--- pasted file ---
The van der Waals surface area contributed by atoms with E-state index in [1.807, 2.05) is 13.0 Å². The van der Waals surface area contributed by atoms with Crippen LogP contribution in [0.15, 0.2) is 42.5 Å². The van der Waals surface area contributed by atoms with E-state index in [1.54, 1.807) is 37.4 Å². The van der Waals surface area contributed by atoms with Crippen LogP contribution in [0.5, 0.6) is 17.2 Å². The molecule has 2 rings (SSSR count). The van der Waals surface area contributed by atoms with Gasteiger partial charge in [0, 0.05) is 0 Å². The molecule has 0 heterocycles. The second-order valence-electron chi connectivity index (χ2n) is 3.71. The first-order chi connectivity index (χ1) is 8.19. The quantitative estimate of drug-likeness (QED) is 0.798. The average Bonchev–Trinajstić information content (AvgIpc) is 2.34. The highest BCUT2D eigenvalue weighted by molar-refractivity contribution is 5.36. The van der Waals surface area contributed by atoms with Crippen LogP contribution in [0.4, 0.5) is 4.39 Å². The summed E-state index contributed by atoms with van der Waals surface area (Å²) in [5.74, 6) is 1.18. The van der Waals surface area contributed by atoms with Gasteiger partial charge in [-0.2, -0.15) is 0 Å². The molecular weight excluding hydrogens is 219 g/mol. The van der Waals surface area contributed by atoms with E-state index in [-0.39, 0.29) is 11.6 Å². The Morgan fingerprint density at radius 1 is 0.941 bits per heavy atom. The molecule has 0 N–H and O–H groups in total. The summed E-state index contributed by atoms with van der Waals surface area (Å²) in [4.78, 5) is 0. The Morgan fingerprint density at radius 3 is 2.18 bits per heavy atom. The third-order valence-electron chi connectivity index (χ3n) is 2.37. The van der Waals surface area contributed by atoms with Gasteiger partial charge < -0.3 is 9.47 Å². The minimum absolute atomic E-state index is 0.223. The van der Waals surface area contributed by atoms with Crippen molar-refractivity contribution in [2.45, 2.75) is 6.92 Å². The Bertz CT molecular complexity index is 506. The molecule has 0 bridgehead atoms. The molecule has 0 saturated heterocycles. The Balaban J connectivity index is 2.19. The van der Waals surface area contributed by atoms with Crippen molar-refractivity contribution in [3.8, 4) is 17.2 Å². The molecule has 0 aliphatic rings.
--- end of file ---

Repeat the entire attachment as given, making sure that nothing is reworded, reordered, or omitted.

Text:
The van der Waals surface area contributed by atoms with E-state index in [1.807, 2.05) is 13.0 Å². The van der Waals surface area contributed by atoms with Crippen LogP contribution in [0.15, 0.2) is 42.5 Å². The van der Waals surface area contributed by atoms with E-state index in [1.54, 1.807) is 37.4 Å². The van der Waals surface area contributed by atoms with Crippen LogP contribution in [0.5, 0.6) is 17.2 Å². The molecule has 2 rings (SSSR count). The van der Waals surface area contributed by atoms with Gasteiger partial charge in [0, 0.05) is 0 Å². The molecule has 0 heterocycles. The second-order valence-electron chi connectivity index (χ2n) is 3.71. The first-order chi connectivity index (χ1) is 8.19. The quantitative estimate of drug-likeness (QED) is 0.798. The average Bonchev–Trinajstić information content (AvgIpc) is 2.34. The highest BCUT2D eigenvalue weighted by molar-refractivity contribution is 5.36. The van der Waals surface area contributed by atoms with Crippen LogP contribution in [0.4, 0.5) is 4.39 Å². The summed E-state index contributed by atoms with van der Waals surface area (Å²) in [5.74, 6) is 1.18. The van der Waals surface area contributed by atoms with Gasteiger partial charge in [-0.2, -0.15) is 0 Å². The molecular weight excluding hydrogens is 219 g/mol. The van der Waals surface area contributed by atoms with E-state index in [-0.39, 0.29) is 11.6 Å². The Morgan fingerprint density at radius 1 is 0.941 bits per heavy atom. The molecule has 0 N–H and O–H groups in total. The summed E-state index contributed by atoms with van der Waals surface area (Å²) in [4.78, 5) is 0. The Morgan fingerprint density at radius 3 is 2.18 bits per heavy atom. The third-order valence-electron chi connectivity index (χ3n) is 2.37. The van der Waals surface area contributed by atoms with Gasteiger partial charge < -0.3 is 9.47 Å². The minimum absolute atomic E-state index is 0.223. The van der Waals surface area contributed by atoms with Crippen molar-refractivity contribution in [2.45, 2.75) is 6.92 Å². The Bertz CT molecular complexity index is 506. The molecule has 0 bridgehead atoms. The molecule has 0 saturated heterocycles. The Balaban J connectivity index is 2.19. The van der Waals surface area contributed by atoms with Crippen molar-refractivity contribution in [3.8, 4) is 17.2 Å². The molecule has 0 aliphatic rings.